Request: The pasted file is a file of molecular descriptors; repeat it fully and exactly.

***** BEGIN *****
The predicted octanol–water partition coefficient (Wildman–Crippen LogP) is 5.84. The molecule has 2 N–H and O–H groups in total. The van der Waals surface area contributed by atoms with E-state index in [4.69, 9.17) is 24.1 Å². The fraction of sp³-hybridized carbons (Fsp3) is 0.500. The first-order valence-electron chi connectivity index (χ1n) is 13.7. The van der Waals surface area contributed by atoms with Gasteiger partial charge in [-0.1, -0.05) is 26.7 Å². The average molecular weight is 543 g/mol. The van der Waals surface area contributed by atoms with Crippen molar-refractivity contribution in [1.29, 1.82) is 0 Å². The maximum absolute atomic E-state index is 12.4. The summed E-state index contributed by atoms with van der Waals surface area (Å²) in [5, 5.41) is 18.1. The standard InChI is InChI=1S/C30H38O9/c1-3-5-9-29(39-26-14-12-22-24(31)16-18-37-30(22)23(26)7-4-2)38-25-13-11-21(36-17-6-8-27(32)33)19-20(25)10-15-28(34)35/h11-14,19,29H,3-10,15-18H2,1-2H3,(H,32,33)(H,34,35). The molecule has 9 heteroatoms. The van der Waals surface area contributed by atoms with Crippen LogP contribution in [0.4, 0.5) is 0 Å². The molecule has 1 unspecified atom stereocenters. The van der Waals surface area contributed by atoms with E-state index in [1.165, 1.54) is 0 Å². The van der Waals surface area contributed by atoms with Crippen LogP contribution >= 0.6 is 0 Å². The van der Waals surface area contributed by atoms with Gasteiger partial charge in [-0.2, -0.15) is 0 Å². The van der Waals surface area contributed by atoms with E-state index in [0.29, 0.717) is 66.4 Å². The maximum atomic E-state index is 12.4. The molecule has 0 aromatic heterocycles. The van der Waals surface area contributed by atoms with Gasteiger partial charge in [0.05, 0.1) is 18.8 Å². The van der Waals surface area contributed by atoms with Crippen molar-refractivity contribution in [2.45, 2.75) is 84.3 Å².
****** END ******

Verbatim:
The predicted octanol–water partition coefficient (Wildman–Crippen LogP) is 5.84. The molecule has 2 N–H and O–H groups in total. The van der Waals surface area contributed by atoms with E-state index in [4.69, 9.17) is 24.1 Å². The fraction of sp³-hybridized carbons (Fsp3) is 0.500. The first-order valence-electron chi connectivity index (χ1n) is 13.7. The van der Waals surface area contributed by atoms with Gasteiger partial charge in [-0.1, -0.05) is 26.7 Å². The average molecular weight is 543 g/mol. The van der Waals surface area contributed by atoms with Crippen molar-refractivity contribution in [1.29, 1.82) is 0 Å². The maximum absolute atomic E-state index is 12.4. The summed E-state index contributed by atoms with van der Waals surface area (Å²) in [5, 5.41) is 18.1. The standard InChI is InChI=1S/C30H38O9/c1-3-5-9-29(39-26-14-12-22-24(31)16-18-37-30(22)23(26)7-4-2)38-25-13-11-21(36-17-6-8-27(32)33)19-20(25)10-15-28(34)35/h11-14,19,29H,3-10,15-18H2,1-2H3,(H,32,33)(H,34,35). The molecule has 9 heteroatoms. The van der Waals surface area contributed by atoms with Crippen LogP contribution in [0.4, 0.5) is 0 Å². The molecule has 1 unspecified atom stereocenters. The van der Waals surface area contributed by atoms with E-state index in [1.165, 1.54) is 0 Å². The van der Waals surface area contributed by atoms with Crippen LogP contribution >= 0.6 is 0 Å². The van der Waals surface area contributed by atoms with Gasteiger partial charge in [-0.2, -0.15) is 0 Å². The van der Waals surface area contributed by atoms with E-state index in [0.29, 0.717) is 66.4 Å². The maximum atomic E-state index is 12.4. The molecule has 0 aromatic heterocycles. The van der Waals surface area contributed by atoms with Gasteiger partial charge in [0.05, 0.1) is 18.8 Å². The van der Waals surface area contributed by atoms with Crippen molar-refractivity contribution in [2.45, 2.75) is 84.3 Å².